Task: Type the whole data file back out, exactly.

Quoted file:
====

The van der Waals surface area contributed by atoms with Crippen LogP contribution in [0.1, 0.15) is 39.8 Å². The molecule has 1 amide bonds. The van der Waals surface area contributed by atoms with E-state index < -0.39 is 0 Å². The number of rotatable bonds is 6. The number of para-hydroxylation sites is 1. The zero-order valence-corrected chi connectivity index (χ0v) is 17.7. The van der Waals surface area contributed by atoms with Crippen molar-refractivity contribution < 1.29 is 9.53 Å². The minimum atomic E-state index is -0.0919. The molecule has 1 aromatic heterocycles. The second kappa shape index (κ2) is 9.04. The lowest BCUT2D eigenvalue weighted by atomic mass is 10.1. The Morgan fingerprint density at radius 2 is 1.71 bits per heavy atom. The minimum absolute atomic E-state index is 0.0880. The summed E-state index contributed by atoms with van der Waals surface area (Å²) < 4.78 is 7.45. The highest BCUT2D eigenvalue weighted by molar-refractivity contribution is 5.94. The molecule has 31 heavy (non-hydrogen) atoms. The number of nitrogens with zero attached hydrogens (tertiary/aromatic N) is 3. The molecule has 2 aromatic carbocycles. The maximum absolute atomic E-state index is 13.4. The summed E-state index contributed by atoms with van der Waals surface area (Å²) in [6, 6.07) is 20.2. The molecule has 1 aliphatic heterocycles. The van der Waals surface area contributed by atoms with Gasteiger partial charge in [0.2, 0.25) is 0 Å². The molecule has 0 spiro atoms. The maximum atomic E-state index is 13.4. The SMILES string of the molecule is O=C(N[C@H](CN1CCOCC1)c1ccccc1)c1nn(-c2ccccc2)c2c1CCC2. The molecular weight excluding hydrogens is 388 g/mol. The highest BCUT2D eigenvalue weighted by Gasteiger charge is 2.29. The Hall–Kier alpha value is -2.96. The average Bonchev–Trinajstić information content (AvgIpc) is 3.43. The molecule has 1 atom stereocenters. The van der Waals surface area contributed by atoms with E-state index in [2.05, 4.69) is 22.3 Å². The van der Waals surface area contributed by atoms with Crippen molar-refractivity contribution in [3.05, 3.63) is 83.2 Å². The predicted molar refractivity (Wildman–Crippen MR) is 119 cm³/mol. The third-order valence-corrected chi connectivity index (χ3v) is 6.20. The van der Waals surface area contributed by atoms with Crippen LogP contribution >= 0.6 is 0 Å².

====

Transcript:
The van der Waals surface area contributed by atoms with Crippen LogP contribution in [0.1, 0.15) is 39.8 Å². The molecule has 1 amide bonds. The van der Waals surface area contributed by atoms with E-state index < -0.39 is 0 Å². The number of rotatable bonds is 6. The number of para-hydroxylation sites is 1. The zero-order valence-corrected chi connectivity index (χ0v) is 17.7. The van der Waals surface area contributed by atoms with Crippen molar-refractivity contribution < 1.29 is 9.53 Å². The minimum atomic E-state index is -0.0919. The molecule has 1 aromatic heterocycles. The second kappa shape index (κ2) is 9.04. The lowest BCUT2D eigenvalue weighted by atomic mass is 10.1. The Morgan fingerprint density at radius 2 is 1.71 bits per heavy atom. The minimum absolute atomic E-state index is 0.0880. The summed E-state index contributed by atoms with van der Waals surface area (Å²) < 4.78 is 7.45. The highest BCUT2D eigenvalue weighted by molar-refractivity contribution is 5.94. The molecule has 31 heavy (non-hydrogen) atoms. The number of nitrogens with zero attached hydrogens (tertiary/aromatic N) is 3. The molecule has 2 aromatic carbocycles. The maximum absolute atomic E-state index is 13.4. The summed E-state index contributed by atoms with van der Waals surface area (Å²) in [6, 6.07) is 20.2. The molecule has 1 aliphatic heterocycles. The van der Waals surface area contributed by atoms with Gasteiger partial charge in [0.2, 0.25) is 0 Å². The molecule has 0 spiro atoms. The maximum atomic E-state index is 13.4. The SMILES string of the molecule is O=C(N[C@H](CN1CCOCC1)c1ccccc1)c1nn(-c2ccccc2)c2c1CCC2. The molecular weight excluding hydrogens is 388 g/mol. The highest BCUT2D eigenvalue weighted by Gasteiger charge is 2.29. The Hall–Kier alpha value is -2.96. The average Bonchev–Trinajstić information content (AvgIpc) is 3.43. The molecule has 1 atom stereocenters. The van der Waals surface area contributed by atoms with E-state index in [2.05, 4.69) is 22.3 Å². The van der Waals surface area contributed by atoms with Crippen molar-refractivity contribution in [3.05, 3.63) is 83.2 Å². The predicted molar refractivity (Wildman–Crippen MR) is 119 cm³/mol. The third-order valence-corrected chi connectivity index (χ3v) is 6.20. The van der Waals surface area contributed by atoms with Crippen LogP contribution >= 0.6 is 0 Å².